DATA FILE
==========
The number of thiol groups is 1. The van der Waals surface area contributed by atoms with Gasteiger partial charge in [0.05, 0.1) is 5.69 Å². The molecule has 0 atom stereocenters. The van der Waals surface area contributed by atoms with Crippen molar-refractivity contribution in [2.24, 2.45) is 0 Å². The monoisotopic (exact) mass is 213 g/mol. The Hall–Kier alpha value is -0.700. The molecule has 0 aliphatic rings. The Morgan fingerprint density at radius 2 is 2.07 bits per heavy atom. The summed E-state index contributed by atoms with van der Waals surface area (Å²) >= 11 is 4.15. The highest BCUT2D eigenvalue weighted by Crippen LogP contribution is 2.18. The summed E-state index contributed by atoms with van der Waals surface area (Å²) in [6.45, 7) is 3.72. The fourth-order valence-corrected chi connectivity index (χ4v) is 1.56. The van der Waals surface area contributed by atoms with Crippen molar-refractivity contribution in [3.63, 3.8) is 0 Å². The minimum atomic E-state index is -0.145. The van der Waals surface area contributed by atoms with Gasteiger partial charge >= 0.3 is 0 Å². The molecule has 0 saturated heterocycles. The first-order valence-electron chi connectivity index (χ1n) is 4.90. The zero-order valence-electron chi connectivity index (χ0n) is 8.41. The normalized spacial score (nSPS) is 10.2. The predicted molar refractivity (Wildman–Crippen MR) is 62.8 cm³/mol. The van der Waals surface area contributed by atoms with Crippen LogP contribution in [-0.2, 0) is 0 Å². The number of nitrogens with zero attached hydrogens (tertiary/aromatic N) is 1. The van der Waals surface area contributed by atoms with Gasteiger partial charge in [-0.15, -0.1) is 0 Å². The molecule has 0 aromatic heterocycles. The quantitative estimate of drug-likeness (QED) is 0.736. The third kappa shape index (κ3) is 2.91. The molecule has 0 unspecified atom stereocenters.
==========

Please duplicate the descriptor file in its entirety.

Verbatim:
The number of thiol groups is 1. The van der Waals surface area contributed by atoms with Gasteiger partial charge in [0.05, 0.1) is 5.69 Å². The molecule has 0 atom stereocenters. The van der Waals surface area contributed by atoms with Crippen molar-refractivity contribution in [2.24, 2.45) is 0 Å². The monoisotopic (exact) mass is 213 g/mol. The Hall–Kier alpha value is -0.700. The molecule has 0 aliphatic rings. The Morgan fingerprint density at radius 2 is 2.07 bits per heavy atom. The summed E-state index contributed by atoms with van der Waals surface area (Å²) >= 11 is 4.15. The highest BCUT2D eigenvalue weighted by Crippen LogP contribution is 2.18. The summed E-state index contributed by atoms with van der Waals surface area (Å²) in [6.45, 7) is 3.72. The fourth-order valence-corrected chi connectivity index (χ4v) is 1.56. The van der Waals surface area contributed by atoms with Crippen molar-refractivity contribution in [3.63, 3.8) is 0 Å². The minimum atomic E-state index is -0.145. The van der Waals surface area contributed by atoms with Gasteiger partial charge >= 0.3 is 0 Å². The molecule has 0 saturated heterocycles. The first-order valence-electron chi connectivity index (χ1n) is 4.90. The zero-order valence-electron chi connectivity index (χ0n) is 8.41. The normalized spacial score (nSPS) is 10.2. The predicted molar refractivity (Wildman–Crippen MR) is 62.8 cm³/mol. The van der Waals surface area contributed by atoms with Crippen LogP contribution in [-0.2, 0) is 0 Å². The number of nitrogens with zero attached hydrogens (tertiary/aromatic N) is 1. The van der Waals surface area contributed by atoms with Gasteiger partial charge in [-0.15, -0.1) is 0 Å². The molecule has 0 aromatic heterocycles. The quantitative estimate of drug-likeness (QED) is 0.736. The third kappa shape index (κ3) is 2.91. The molecule has 0 unspecified atom stereocenters.